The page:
2. The response of grounded ice to ocean temperature forcing in a coupled ice sheet-ice shelf-ocean cavity model (United States)

    Goldberg, D. N.; Little, C. M.; Sergienko, O. V.; Gnanadesikan, A.


    Ice shelves provide a pathway for the heat content of the ocean to influence continental ice sheets. Changes in the rate or location of basal melting can alter their geometry and effect changes in stress conditions at the grounding line, leading to a grounded ice response. Recent observations of ice streams and ice shelves in the Amundsen Sea sector of West Antarctica have been consistent with this story. On the other hand, ice dynamics in the grounding zone control flux into the shelf and thus ice shelf geometry, which has a strong influence on the circulation in the cavity beneath the shelf. Thus the coupling between the two systems, ocean and ice sheet-ice shelf, can be quite strong. We examine the response of the ice sheet-ice shelf-ocean cavity system to changes in ocean temperature using a recently developed coupled model. The coupled model consists a 3-D ocean model (GFDL's Generalized Ocean Layered Dynamics model, or GOLD) to a two-dimensional ice sheet-ice shelf model (Goldberg et al, 2009), and allows for changing cavity geometry and a migrating grounding line. Steady states of the coupled system are found even under considerable forcing. The ice shelf morphology and basal melt rate patterns of the steady states exhibit detailed structure, and furthermore seem to be unique and robust. The relationship between temperature forcing and area-averaged melt rate is influenced by the response of ice shelf morphology to thermal forcing, and is found to be sublinear in the range of forcing considered. However, results suggest that area-averaged melt rate is not the best predictor of overall system response, as grounding line stability depends on local aspects of the basal melt field. Goldberg, D N, D M Holland and C G Schoof, 2009. Grounding line movement and ice shelf buttressing in marine ice sheets, Journal of Geophysical Research-Earth Surfaces, 114, F04026.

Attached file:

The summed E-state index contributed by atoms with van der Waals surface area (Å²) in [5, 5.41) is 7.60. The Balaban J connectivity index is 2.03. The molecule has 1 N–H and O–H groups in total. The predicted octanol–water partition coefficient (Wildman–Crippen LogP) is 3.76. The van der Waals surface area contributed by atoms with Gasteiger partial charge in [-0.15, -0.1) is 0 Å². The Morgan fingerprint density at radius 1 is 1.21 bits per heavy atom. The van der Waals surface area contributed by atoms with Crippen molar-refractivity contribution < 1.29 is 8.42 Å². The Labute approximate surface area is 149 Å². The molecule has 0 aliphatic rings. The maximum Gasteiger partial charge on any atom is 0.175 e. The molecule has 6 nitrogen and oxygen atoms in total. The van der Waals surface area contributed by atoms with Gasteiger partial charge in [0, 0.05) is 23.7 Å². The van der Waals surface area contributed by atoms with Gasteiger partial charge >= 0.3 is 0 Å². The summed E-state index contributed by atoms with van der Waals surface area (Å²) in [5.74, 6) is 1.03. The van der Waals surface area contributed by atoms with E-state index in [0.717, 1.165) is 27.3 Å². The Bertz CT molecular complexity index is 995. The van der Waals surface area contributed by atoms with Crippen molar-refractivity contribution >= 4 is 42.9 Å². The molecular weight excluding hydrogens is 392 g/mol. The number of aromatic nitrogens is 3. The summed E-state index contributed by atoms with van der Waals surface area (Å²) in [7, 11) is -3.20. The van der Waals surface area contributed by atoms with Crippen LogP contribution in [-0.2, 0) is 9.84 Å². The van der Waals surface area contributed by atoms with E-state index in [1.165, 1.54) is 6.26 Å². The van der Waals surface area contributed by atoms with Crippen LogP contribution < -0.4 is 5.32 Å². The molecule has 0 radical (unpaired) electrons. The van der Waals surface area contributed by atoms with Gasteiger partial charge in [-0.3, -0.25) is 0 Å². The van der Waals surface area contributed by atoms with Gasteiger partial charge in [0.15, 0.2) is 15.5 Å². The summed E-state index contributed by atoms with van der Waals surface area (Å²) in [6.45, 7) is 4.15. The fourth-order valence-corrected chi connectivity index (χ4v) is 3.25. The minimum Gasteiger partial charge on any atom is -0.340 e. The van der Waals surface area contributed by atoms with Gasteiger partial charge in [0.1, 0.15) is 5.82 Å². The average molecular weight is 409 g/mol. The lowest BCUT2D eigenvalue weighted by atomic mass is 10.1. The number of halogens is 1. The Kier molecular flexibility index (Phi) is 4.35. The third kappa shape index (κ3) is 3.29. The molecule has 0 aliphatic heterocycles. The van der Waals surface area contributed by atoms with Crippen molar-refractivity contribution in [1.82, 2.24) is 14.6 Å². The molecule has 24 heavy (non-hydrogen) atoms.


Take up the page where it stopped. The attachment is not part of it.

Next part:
3. Breaking Ice 2: A rift system on the Ross Ice Shelf as an analog for tidal tectonics on icy moons (United States)

    Brunt, K. M.; Hurford, T., Jr.; Schmerr, N. C.; Sauber, J. M.; MacAyeal, D. R.


    Ice shelves are the floating regions of the polar ice sheets. Outside of the influence of the narrow region of their grounding zone, they are fully hydrostatic and strongly influenced by the ocean tides. Recent observational and modeling studies have assessed the effect of tides on ice shelves, including: the tidal influence on the ice-shelf surface height, which changes by as much as 6 to 7 m on the southern extreme of the Ronne-Filchner Ice Shelf; the tidal modulation of the ice-shelf horizontal flow velocities, which changes the mean ice-flow rate by as much as two fold on the Ross Ice Shelf; and the tidal contribution to fracture and rift propagation, which eventually leads to iceberg calving. Here, we present the analysis of 16 days of continuous GPS data from a rift system near the front of the Ross Ice Shelf. While the GPS sites were installed for a different scientific investigation, and not optimized to assess tidal rifting mechanics, they provide a first-order sense of the tidal evolution of the rift system. These analyses can be used as a terrestrial analog for tidal activity on icy satellites, such as Europa and Enceladus, moons of Jupiter and Saturn, respectively. Using remote sensing and modeling of the Ross Ice Shelf rift system, we can investigate the geological processes observed on icy satellites and advance modeling efforts of their tidal-tectonic evolution.

  4. The evolution of a coupled ice shelf-ocean system under different climate states (United States)

    Grosfeld, Klaus; Sandhäger, Henner